In the recent true-crime boom on television, the disappearance of JonBenet Ramsey and the murders committed by the Menendez brothers have been two popular subjects for writers, but Ryan Murphy says he’d “never” take on either case for his FX anthology “American Crime Story.”
Murphy is preparing to launch “The Assassination of Gianni Versace,” and is in various stages of development on two other installments about Hurricane Katrina and the Monica Lewinsky scandal. Four seasons in, Murphy has developed a sense of what makes for a good “American Crime Story” story.
“It has to be about something that looks at a bigger social issue,” Murphy said at the Television Critics Association press tour on Friday. “I would never do JonBenet Ramsey or the Menendez brothers because those — I don’t now that they were about any meta social themes.”
The first season, “The People v. O.J. Simpson” memorably tackled the issue of race relations in America, and Murphy promises that “Versace” will comment on pervasiveness of homophobia in the 1990s, and how that motivated or contributed to the crimes of Andrew Cunanan.
“There’s a brilliant episode we did about being gay and being afraid to tell your parents,” Murphy said. “There’s an episode about being in the military and not being able to be out, and being beaten up and killed for that. All of those are incredible social stories. So I think that’s what the show always has to be about.”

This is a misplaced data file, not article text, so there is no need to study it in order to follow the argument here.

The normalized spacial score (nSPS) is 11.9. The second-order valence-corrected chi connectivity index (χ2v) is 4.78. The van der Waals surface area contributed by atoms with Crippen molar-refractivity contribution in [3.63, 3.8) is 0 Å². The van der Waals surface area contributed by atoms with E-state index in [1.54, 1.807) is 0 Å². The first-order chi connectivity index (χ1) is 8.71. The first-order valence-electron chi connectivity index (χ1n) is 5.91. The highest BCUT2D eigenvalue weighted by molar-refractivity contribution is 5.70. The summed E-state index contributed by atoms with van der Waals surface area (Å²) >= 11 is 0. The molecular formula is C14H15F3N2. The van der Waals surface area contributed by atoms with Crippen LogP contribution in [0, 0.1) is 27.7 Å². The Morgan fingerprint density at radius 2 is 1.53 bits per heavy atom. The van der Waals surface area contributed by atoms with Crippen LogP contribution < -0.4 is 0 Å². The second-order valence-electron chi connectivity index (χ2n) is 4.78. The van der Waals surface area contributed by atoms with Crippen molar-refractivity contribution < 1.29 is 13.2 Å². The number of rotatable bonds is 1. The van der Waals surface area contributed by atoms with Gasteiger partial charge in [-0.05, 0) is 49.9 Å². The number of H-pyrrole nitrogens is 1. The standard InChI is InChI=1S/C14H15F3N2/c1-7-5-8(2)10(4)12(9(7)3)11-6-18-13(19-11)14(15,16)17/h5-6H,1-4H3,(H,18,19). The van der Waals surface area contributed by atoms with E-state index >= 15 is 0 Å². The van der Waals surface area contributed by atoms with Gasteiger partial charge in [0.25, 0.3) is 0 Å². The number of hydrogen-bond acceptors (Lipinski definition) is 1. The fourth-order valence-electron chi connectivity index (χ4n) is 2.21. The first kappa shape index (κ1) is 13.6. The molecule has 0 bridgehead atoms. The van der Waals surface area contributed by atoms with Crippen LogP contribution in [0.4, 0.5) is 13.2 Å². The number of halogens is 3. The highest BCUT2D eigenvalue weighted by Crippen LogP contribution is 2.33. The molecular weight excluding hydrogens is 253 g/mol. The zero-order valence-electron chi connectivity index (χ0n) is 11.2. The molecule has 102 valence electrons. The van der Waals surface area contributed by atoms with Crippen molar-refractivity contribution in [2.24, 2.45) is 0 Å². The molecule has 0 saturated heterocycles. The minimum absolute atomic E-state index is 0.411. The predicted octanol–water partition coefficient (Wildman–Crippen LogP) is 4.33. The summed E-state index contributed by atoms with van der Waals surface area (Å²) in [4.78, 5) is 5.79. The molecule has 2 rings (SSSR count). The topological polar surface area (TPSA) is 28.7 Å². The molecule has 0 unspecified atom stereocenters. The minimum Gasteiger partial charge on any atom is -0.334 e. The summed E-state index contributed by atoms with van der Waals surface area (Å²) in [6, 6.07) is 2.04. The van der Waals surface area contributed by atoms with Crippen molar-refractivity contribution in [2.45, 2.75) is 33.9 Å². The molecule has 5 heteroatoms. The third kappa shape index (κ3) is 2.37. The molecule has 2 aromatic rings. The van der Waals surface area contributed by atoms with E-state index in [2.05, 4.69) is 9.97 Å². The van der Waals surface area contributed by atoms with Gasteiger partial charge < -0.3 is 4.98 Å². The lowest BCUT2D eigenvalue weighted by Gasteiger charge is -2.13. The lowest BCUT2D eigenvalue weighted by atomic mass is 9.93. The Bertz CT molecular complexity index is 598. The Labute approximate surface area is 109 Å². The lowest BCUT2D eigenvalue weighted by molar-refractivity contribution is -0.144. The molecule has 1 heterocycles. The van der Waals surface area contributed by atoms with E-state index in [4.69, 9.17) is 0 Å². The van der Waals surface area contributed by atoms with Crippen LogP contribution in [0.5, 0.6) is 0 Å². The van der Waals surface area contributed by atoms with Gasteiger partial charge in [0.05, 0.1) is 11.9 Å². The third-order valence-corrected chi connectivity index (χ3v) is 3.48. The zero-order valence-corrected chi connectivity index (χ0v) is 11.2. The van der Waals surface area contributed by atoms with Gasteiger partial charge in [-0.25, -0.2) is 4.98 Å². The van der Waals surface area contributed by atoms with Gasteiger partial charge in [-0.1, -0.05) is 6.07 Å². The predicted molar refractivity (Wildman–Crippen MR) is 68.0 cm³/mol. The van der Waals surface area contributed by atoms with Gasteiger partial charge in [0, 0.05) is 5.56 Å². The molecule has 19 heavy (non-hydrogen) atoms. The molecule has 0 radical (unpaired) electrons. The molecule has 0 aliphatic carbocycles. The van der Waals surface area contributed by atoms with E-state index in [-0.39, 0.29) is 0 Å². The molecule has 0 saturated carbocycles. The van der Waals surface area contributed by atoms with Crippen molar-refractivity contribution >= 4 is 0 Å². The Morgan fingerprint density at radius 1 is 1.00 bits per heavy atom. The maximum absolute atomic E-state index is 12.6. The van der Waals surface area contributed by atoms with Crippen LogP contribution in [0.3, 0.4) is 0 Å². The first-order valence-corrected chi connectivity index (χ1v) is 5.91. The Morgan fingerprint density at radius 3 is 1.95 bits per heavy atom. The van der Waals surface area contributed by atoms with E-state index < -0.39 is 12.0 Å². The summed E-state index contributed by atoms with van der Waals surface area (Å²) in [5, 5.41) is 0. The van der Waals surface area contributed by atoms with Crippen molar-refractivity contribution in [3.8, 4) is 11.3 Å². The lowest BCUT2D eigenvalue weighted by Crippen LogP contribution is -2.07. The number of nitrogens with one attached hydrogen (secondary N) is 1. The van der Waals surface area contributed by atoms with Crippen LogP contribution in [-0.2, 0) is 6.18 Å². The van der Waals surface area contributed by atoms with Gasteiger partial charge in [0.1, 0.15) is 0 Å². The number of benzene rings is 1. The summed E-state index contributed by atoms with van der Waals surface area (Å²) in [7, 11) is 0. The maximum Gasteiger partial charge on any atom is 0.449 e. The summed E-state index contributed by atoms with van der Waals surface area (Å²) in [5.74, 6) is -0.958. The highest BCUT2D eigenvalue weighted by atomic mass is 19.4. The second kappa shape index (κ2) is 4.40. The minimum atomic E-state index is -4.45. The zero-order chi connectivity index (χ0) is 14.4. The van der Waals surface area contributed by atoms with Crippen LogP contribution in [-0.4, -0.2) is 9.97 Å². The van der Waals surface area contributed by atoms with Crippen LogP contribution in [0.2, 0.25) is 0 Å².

Murphy also gave updates on the two other seasons, saying he plans to take his time to get the stories right. “Katrina” was recently delayed and redeveloped to tell a different story entirely, and the Monica Lewinsky installment doesn’t even have a writer attached yet.
“We’re interviewing writers,” Murphy said of the potential fourth season. “That’s a very tricky one, and I’m not in any rush to do anything unless it’s done right. I’m actually working on having dinner with Monica Lewinsky because I feel it’s very important that her point of view is represented. So I want to make sure we do it right.”
“We’re always quick to say, ‘This isn’t working, lets try another take,’ ” he continued. “That’s what we did with Katrina, because Spike Lee did this better. So we decided to tell a smaller story instead of the whole story.”